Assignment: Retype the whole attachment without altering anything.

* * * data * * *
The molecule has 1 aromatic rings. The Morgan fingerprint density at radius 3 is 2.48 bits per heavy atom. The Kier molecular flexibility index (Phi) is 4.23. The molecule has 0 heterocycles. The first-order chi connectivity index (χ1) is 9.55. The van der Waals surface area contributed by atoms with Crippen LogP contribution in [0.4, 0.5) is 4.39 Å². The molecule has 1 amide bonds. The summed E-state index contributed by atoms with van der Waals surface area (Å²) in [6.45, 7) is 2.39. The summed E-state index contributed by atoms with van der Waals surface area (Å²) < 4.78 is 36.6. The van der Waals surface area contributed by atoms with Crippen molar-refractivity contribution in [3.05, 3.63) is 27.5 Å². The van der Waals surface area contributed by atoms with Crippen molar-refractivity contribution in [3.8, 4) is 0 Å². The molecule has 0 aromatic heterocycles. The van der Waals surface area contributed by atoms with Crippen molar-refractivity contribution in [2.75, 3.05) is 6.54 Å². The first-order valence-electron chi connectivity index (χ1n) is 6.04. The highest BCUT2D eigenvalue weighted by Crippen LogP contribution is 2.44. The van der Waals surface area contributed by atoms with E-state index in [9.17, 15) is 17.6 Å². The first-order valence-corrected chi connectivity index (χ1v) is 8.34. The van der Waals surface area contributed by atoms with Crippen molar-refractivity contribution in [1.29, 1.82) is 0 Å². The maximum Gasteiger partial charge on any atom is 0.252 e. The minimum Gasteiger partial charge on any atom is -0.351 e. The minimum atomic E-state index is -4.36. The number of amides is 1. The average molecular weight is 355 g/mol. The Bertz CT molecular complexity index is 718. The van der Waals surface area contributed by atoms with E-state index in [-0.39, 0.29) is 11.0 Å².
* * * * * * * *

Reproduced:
The molecule has 1 aromatic rings. The Morgan fingerprint density at radius 3 is 2.48 bits per heavy atom. The Kier molecular flexibility index (Phi) is 4.23. The molecule has 0 heterocycles. The first-order chi connectivity index (χ1) is 9.55. The van der Waals surface area contributed by atoms with Crippen LogP contribution in [0.4, 0.5) is 4.39 Å². The molecule has 1 amide bonds. The summed E-state index contributed by atoms with van der Waals surface area (Å²) in [6.45, 7) is 2.39. The summed E-state index contributed by atoms with van der Waals surface area (Å²) < 4.78 is 36.6. The van der Waals surface area contributed by atoms with Crippen molar-refractivity contribution in [3.05, 3.63) is 27.5 Å². The van der Waals surface area contributed by atoms with Crippen molar-refractivity contribution in [3.8, 4) is 0 Å². The molecule has 0 aromatic heterocycles. The van der Waals surface area contributed by atoms with Crippen molar-refractivity contribution in [2.75, 3.05) is 6.54 Å². The first-order valence-electron chi connectivity index (χ1n) is 6.04. The highest BCUT2D eigenvalue weighted by Crippen LogP contribution is 2.44. The van der Waals surface area contributed by atoms with E-state index in [9.17, 15) is 17.6 Å². The first-order valence-corrected chi connectivity index (χ1v) is 8.34. The van der Waals surface area contributed by atoms with Crippen molar-refractivity contribution in [1.29, 1.82) is 0 Å². The maximum Gasteiger partial charge on any atom is 0.252 e. The minimum Gasteiger partial charge on any atom is -0.351 e. The minimum atomic E-state index is -4.36. The number of amides is 1. The average molecular weight is 355 g/mol. The Bertz CT molecular complexity index is 718. The van der Waals surface area contributed by atoms with E-state index in [-0.39, 0.29) is 11.0 Å².